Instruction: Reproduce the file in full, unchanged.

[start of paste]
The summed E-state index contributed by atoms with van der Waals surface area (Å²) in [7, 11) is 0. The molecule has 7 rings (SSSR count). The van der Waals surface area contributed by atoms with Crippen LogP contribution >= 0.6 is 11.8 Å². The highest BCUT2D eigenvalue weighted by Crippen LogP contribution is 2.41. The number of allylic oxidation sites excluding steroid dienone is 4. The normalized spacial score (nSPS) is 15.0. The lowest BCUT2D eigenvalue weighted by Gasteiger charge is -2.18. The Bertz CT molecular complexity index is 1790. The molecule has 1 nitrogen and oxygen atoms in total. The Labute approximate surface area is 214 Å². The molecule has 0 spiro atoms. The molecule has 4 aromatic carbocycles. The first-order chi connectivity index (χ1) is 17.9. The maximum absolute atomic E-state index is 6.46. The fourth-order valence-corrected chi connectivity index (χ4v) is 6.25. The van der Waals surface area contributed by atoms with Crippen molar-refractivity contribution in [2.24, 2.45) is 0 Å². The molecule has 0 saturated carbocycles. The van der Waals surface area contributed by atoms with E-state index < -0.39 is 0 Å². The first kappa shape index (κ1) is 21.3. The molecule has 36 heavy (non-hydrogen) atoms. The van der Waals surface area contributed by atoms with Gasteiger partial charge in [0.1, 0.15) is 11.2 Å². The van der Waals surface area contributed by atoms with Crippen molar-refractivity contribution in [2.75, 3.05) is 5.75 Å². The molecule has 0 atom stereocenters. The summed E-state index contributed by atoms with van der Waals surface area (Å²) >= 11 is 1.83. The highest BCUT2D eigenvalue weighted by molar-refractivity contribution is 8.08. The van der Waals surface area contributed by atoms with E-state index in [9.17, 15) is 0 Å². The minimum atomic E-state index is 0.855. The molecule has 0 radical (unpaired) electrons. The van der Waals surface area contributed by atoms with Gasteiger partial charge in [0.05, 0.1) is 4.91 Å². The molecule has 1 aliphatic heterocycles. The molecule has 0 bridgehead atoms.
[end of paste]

The summed E-state index contributed by atoms with van der Waals surface area (Å²) in [7, 11) is 0. The molecule has 7 rings (SSSR count). The van der Waals surface area contributed by atoms with Crippen LogP contribution >= 0.6 is 11.8 Å². The highest BCUT2D eigenvalue weighted by Crippen LogP contribution is 2.41. The number of allylic oxidation sites excluding steroid dienone is 4. The normalized spacial score (nSPS) is 15.0. The lowest BCUT2D eigenvalue weighted by Gasteiger charge is -2.18. The Bertz CT molecular complexity index is 1790. The molecule has 1 nitrogen and oxygen atoms in total. The Labute approximate surface area is 214 Å². The molecule has 0 spiro atoms. The molecule has 4 aromatic carbocycles. The first-order chi connectivity index (χ1) is 17.9. The maximum absolute atomic E-state index is 6.46. The fourth-order valence-corrected chi connectivity index (χ4v) is 6.25. The van der Waals surface area contributed by atoms with Crippen molar-refractivity contribution in [2.24, 2.45) is 0 Å². The molecule has 0 saturated carbocycles. The van der Waals surface area contributed by atoms with E-state index < -0.39 is 0 Å². The first kappa shape index (κ1) is 21.3. The molecule has 36 heavy (non-hydrogen) atoms. The van der Waals surface area contributed by atoms with Gasteiger partial charge in [0.1, 0.15) is 11.2 Å². The van der Waals surface area contributed by atoms with Crippen molar-refractivity contribution in [2.75, 3.05) is 5.75 Å². The molecule has 0 atom stereocenters. The summed E-state index contributed by atoms with van der Waals surface area (Å²) >= 11 is 1.83. The highest BCUT2D eigenvalue weighted by molar-refractivity contribution is 8.08. The van der Waals surface area contributed by atoms with E-state index in [9.17, 15) is 0 Å². The minimum atomic E-state index is 0.855. The molecule has 0 radical (unpaired) electrons. The van der Waals surface area contributed by atoms with Gasteiger partial charge in [0.05, 0.1) is 4.91 Å². The molecule has 1 aliphatic heterocycles. The molecule has 0 bridgehead atoms.